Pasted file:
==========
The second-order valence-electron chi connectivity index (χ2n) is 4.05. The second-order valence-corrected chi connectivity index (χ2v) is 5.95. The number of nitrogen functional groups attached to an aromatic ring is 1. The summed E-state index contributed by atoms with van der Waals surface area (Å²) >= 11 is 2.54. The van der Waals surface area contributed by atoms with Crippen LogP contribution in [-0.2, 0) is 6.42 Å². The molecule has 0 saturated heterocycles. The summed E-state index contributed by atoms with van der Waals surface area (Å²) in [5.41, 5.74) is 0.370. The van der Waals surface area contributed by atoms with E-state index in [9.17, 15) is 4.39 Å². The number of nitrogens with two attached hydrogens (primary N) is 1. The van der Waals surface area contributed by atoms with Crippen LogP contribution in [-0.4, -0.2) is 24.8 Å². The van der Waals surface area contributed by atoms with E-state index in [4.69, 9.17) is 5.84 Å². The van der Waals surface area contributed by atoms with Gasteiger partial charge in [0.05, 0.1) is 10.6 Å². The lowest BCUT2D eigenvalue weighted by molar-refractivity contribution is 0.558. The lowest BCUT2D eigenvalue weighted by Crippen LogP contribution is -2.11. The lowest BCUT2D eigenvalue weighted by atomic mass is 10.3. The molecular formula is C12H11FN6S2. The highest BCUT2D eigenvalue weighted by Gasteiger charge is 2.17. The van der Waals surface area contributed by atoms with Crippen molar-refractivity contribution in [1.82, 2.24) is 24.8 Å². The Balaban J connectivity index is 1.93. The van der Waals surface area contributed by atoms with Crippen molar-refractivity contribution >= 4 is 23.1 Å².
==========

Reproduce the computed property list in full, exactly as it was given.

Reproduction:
The second-order valence-electron chi connectivity index (χ2n) is 4.05. The second-order valence-corrected chi connectivity index (χ2v) is 5.95. The number of nitrogen functional groups attached to an aromatic ring is 1. The summed E-state index contributed by atoms with van der Waals surface area (Å²) >= 11 is 2.54. The van der Waals surface area contributed by atoms with Crippen LogP contribution in [-0.2, 0) is 6.42 Å². The molecule has 0 saturated heterocycles. The summed E-state index contributed by atoms with van der Waals surface area (Å²) in [5.41, 5.74) is 0.370. The van der Waals surface area contributed by atoms with E-state index in [9.17, 15) is 4.39 Å². The number of nitrogens with two attached hydrogens (primary N) is 1. The van der Waals surface area contributed by atoms with Crippen LogP contribution in [-0.4, -0.2) is 24.8 Å². The van der Waals surface area contributed by atoms with E-state index in [4.69, 9.17) is 5.84 Å². The van der Waals surface area contributed by atoms with Gasteiger partial charge in [0.05, 0.1) is 10.6 Å². The lowest BCUT2D eigenvalue weighted by molar-refractivity contribution is 0.558. The lowest BCUT2D eigenvalue weighted by Crippen LogP contribution is -2.11. The lowest BCUT2D eigenvalue weighted by atomic mass is 10.3. The molecular formula is C12H11FN6S2. The highest BCUT2D eigenvalue weighted by Gasteiger charge is 2.17. The van der Waals surface area contributed by atoms with Crippen molar-refractivity contribution in [1.82, 2.24) is 24.8 Å². The Balaban J connectivity index is 1.93. The van der Waals surface area contributed by atoms with Crippen molar-refractivity contribution >= 4 is 23.1 Å².